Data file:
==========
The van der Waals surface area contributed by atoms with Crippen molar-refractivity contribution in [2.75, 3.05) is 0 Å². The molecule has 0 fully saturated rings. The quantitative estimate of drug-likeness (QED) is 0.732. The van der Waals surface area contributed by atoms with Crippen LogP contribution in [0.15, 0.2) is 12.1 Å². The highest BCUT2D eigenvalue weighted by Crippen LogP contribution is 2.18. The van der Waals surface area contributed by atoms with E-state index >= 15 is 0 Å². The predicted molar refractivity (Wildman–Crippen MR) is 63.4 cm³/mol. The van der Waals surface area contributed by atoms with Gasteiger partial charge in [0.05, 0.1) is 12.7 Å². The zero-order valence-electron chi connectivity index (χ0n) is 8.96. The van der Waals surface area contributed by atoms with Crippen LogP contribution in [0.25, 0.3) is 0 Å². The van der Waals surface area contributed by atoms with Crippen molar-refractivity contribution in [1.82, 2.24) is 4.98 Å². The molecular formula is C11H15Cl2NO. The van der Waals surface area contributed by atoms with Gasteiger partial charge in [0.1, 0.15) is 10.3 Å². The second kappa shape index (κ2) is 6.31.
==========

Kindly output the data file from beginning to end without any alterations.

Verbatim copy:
The van der Waals surface area contributed by atoms with Crippen molar-refractivity contribution in [2.75, 3.05) is 0 Å². The molecule has 0 fully saturated rings. The quantitative estimate of drug-likeness (QED) is 0.732. The van der Waals surface area contributed by atoms with Crippen LogP contribution in [0.15, 0.2) is 12.1 Å². The highest BCUT2D eigenvalue weighted by Crippen LogP contribution is 2.18. The van der Waals surface area contributed by atoms with E-state index >= 15 is 0 Å². The predicted molar refractivity (Wildman–Crippen MR) is 63.4 cm³/mol. The van der Waals surface area contributed by atoms with Gasteiger partial charge in [0.05, 0.1) is 12.7 Å². The zero-order valence-electron chi connectivity index (χ0n) is 8.96. The van der Waals surface area contributed by atoms with Crippen LogP contribution in [0.25, 0.3) is 0 Å². The van der Waals surface area contributed by atoms with Crippen molar-refractivity contribution in [1.82, 2.24) is 4.98 Å². The molecular formula is C11H15Cl2NO. The van der Waals surface area contributed by atoms with Gasteiger partial charge in [0.1, 0.15) is 10.3 Å². The second kappa shape index (κ2) is 6.31.